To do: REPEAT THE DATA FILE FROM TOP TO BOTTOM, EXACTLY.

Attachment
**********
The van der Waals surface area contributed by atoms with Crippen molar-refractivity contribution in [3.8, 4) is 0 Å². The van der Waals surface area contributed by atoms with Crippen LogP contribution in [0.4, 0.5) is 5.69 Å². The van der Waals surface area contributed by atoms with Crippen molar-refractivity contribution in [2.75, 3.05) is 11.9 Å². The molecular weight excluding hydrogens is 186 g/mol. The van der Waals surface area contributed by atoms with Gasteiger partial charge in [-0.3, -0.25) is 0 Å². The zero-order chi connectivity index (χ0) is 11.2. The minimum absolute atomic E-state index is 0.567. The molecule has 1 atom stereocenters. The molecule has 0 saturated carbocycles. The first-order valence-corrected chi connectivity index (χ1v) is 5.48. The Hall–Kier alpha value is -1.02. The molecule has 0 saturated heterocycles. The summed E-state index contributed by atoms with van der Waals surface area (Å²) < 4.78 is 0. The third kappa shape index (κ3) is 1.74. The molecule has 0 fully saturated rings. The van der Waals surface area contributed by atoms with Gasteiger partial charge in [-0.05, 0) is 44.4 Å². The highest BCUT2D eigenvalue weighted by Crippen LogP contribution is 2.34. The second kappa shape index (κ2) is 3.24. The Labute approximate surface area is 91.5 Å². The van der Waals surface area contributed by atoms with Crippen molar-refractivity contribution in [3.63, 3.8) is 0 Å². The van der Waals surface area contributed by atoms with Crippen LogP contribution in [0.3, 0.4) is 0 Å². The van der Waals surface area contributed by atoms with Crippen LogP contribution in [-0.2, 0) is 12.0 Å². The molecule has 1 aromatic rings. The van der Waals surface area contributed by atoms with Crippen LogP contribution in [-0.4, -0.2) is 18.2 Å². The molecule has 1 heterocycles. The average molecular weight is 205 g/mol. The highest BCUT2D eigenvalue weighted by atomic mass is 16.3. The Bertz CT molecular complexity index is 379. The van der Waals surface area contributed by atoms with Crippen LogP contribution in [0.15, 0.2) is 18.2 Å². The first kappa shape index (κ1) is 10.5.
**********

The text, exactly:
The van der Waals surface area contributed by atoms with Crippen molar-refractivity contribution in [3.8, 4) is 0 Å². The van der Waals surface area contributed by atoms with Crippen LogP contribution in [0.4, 0.5) is 5.69 Å². The van der Waals surface area contributed by atoms with Crippen molar-refractivity contribution in [2.75, 3.05) is 11.9 Å². The molecular weight excluding hydrogens is 186 g/mol. The van der Waals surface area contributed by atoms with Gasteiger partial charge in [-0.3, -0.25) is 0 Å². The zero-order chi connectivity index (χ0) is 11.2. The minimum absolute atomic E-state index is 0.567. The molecule has 1 atom stereocenters. The molecule has 0 saturated carbocycles. The first-order valence-corrected chi connectivity index (χ1v) is 5.48. The Hall–Kier alpha value is -1.02. The molecule has 0 saturated heterocycles. The summed E-state index contributed by atoms with van der Waals surface area (Å²) < 4.78 is 0. The third kappa shape index (κ3) is 1.74. The molecule has 0 fully saturated rings. The van der Waals surface area contributed by atoms with Gasteiger partial charge in [-0.05, 0) is 44.4 Å². The highest BCUT2D eigenvalue weighted by Crippen LogP contribution is 2.34. The second kappa shape index (κ2) is 3.24. The Labute approximate surface area is 91.5 Å². The van der Waals surface area contributed by atoms with Crippen molar-refractivity contribution in [3.63, 3.8) is 0 Å². The van der Waals surface area contributed by atoms with Crippen LogP contribution in [0.3, 0.4) is 0 Å². The van der Waals surface area contributed by atoms with Crippen LogP contribution in [-0.2, 0) is 12.0 Å². The molecule has 1 aromatic rings. The van der Waals surface area contributed by atoms with Crippen LogP contribution in [-0.4, -0.2) is 18.2 Å². The molecule has 1 heterocycles. The average molecular weight is 205 g/mol. The highest BCUT2D eigenvalue weighted by atomic mass is 16.3. The Bertz CT molecular complexity index is 379. The van der Waals surface area contributed by atoms with Crippen LogP contribution in [0.15, 0.2) is 18.2 Å². The first kappa shape index (κ1) is 10.5.